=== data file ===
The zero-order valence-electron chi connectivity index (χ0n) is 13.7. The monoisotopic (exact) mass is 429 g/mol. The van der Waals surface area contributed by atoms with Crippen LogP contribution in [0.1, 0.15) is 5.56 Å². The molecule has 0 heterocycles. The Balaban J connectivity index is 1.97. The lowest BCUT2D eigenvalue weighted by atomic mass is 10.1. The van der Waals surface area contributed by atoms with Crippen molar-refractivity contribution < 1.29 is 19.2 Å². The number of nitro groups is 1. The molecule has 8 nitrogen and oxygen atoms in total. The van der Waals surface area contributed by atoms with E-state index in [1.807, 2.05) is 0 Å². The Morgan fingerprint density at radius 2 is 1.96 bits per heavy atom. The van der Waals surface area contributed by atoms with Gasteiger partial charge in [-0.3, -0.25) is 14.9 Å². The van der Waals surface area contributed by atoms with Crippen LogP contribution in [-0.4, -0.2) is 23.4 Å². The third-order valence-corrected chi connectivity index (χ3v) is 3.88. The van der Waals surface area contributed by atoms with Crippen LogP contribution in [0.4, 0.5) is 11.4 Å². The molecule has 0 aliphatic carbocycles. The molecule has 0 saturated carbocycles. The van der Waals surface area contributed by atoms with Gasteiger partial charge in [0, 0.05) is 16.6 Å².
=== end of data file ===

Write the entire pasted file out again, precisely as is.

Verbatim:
The zero-order valence-electron chi connectivity index (χ0n) is 13.7. The monoisotopic (exact) mass is 429 g/mol. The van der Waals surface area contributed by atoms with Crippen LogP contribution in [0.1, 0.15) is 5.56 Å². The molecule has 0 heterocycles. The Balaban J connectivity index is 1.97. The lowest BCUT2D eigenvalue weighted by atomic mass is 10.1. The van der Waals surface area contributed by atoms with Crippen molar-refractivity contribution < 1.29 is 19.2 Å². The number of nitro groups is 1. The molecule has 8 nitrogen and oxygen atoms in total. The van der Waals surface area contributed by atoms with E-state index in [1.807, 2.05) is 0 Å². The Morgan fingerprint density at radius 2 is 1.96 bits per heavy atom. The van der Waals surface area contributed by atoms with Gasteiger partial charge in [-0.3, -0.25) is 14.9 Å². The van der Waals surface area contributed by atoms with Crippen LogP contribution in [-0.4, -0.2) is 23.4 Å². The third-order valence-corrected chi connectivity index (χ3v) is 3.88. The van der Waals surface area contributed by atoms with Crippen LogP contribution in [0.4, 0.5) is 11.4 Å². The molecule has 0 aliphatic carbocycles. The molecule has 0 saturated carbocycles. The van der Waals surface area contributed by atoms with Gasteiger partial charge in [0, 0.05) is 16.6 Å².